As a campus IT professional, the pressure to provide a consistent and reliable experience for all faculty, students, staff and guests is greater than ever. Every year more devices come to campus, more content is downloaded and more network resources are used.
With this unique, 24/7 IT environment, there are four reasons Higher Ed needs better network visibility and control.
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1. Smartphones, tablets, laptops – oh my
When it comes to your campus networks, you’re providing access to thousands of users – faculty, staff and students, but also potentially any visitors that accompany them.
College students own an average of 7 tech devices. And of course, with any device comes an array of applications, just itching for bandwidth. Did you know users have an average of 26 applications installed on their smartphone? That is a significant amount of additional recreational traffic that could be competing for network resources and impacting the user experience for everyone else.
And beyond bandwidth hogging, these devices could also pose threats like unauthorized access to confidential information, attacks from malware, exploit software or fake apps and defiance of regulatory compliance such as the Higher Ed Opportunity Act.
Ensuring the vast amount of devices on your campus don’t impact your network requires network visibility all the way down to the device level. You need the ability to identify all devices running across your network and pinpoint any activity and/or users that are or have the potential to jeopardize the health of your network.
2. Thou Shalt Not Steal
Despite the rise of Netflix and other on-demand streaming services, illegal downloading persists amongst college students. With the latest Game of Thrones episode just a few clicks away and an easy way to save a quick buck, you shouldn’t be surprised by the surge of P2P and Tor traffic running across your network.
And if draining your valuable network resources isn’t enough of an issue with illegal downloads, you’re also faced with the challenge off “takedown notices” issued by the Digital Millennial Copyright Act.
Takedown notices could end up costing you your eligibility to get Federal Aid. As part of the Higher Education Opportunity Act (HEOA), it’s your institution’s responsibility to have at least one hardware or software solution in place that limits access to the downloading of illegal content.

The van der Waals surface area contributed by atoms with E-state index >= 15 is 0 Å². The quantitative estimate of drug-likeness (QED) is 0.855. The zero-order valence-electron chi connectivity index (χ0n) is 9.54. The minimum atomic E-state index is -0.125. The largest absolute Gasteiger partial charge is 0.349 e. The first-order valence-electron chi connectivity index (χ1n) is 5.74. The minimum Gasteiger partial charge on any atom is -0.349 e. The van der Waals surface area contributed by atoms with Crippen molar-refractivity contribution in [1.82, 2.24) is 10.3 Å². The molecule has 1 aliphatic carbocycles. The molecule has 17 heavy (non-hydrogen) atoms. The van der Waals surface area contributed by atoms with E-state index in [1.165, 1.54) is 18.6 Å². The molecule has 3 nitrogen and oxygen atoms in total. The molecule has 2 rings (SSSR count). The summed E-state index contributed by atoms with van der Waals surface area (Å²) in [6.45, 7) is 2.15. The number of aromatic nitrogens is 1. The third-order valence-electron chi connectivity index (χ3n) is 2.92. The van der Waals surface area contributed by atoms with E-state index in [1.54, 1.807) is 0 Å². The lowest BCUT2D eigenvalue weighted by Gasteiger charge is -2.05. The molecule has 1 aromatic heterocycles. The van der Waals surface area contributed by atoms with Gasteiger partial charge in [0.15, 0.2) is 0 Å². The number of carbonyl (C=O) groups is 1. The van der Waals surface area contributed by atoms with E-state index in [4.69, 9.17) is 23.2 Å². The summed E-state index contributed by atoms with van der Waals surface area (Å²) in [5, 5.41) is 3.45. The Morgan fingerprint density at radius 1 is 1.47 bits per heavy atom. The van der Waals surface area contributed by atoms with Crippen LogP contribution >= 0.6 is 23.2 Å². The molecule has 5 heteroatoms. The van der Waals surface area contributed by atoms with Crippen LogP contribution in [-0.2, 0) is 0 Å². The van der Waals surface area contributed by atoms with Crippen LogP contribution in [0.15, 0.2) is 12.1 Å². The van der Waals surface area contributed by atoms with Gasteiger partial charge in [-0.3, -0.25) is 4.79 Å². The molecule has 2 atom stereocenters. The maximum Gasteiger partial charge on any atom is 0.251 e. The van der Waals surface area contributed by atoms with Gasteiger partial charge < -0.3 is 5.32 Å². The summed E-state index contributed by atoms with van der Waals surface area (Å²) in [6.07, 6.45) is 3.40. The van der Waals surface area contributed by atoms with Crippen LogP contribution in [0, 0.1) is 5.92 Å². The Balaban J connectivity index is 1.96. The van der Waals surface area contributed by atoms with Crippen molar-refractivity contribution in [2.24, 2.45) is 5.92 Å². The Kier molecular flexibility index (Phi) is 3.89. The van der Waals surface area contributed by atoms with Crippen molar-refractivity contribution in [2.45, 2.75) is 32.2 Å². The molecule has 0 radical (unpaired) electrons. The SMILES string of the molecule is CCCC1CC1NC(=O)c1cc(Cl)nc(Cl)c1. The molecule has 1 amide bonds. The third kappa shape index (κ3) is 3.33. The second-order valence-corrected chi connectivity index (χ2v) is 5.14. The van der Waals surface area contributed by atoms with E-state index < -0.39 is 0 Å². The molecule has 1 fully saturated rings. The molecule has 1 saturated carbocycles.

Identifying problematic activity and the people that are responsible requires visibility into all the users, devices and apps on your network. After you’ve tracked down the culprit(s) granular network control will allow you to block or throttle (whichever you choose) any P2P and Tor traffic that could put your school at risk.
3. As the saying goes “Always be Prepared”
Remember the epic launch of Pokémon Go? Remember when all of your students would walk around campus trying to fill their Pokédex using your school’s network?
What about fall 2016 (or any fall/spring for the last 10 years) when Apple released the newest iOS update and all of your users, faculty and students, access your network to download it?
Whether it’s the hottest new app or the latest software update, you have to be prepared for these spikes in traffic and you need the ability to quickly and easily contain all ‘update’ and ‘recreational’ traffic, so it does not have any adverse effects on critical applications.
4. How About those Helpdesk Calls?
Learning management systems (LMS), like Blackboard, are critical apps for higher education institutions. Your students need reliable and consistent access to their LMS to register for classes, check grades, submit assignments etc. When these systems are down or response times are slow, you can bet you’re going to get a flood of helpdesk tickets from students and teachers.
And let’s not forget about recreational traffic. Streaming, social media and online gaming are all part of the college experience. They might be huge bandwidth hogs, but let’s face it – you can’t block these applications. So how do you ensure a great user experience with limiting students?
Meeting expectations for reliable and consistent Internet access whether for social or academic purposes requires the ability to see how well your critical applications are performing, identify any activity that could be impacting the user experience and control how and when network resources are allocated either by user, app, location or time of day.
Want to see what true network visibility and control can do for your Higher Ed network? Watch our on-demand webinar with Georgia College!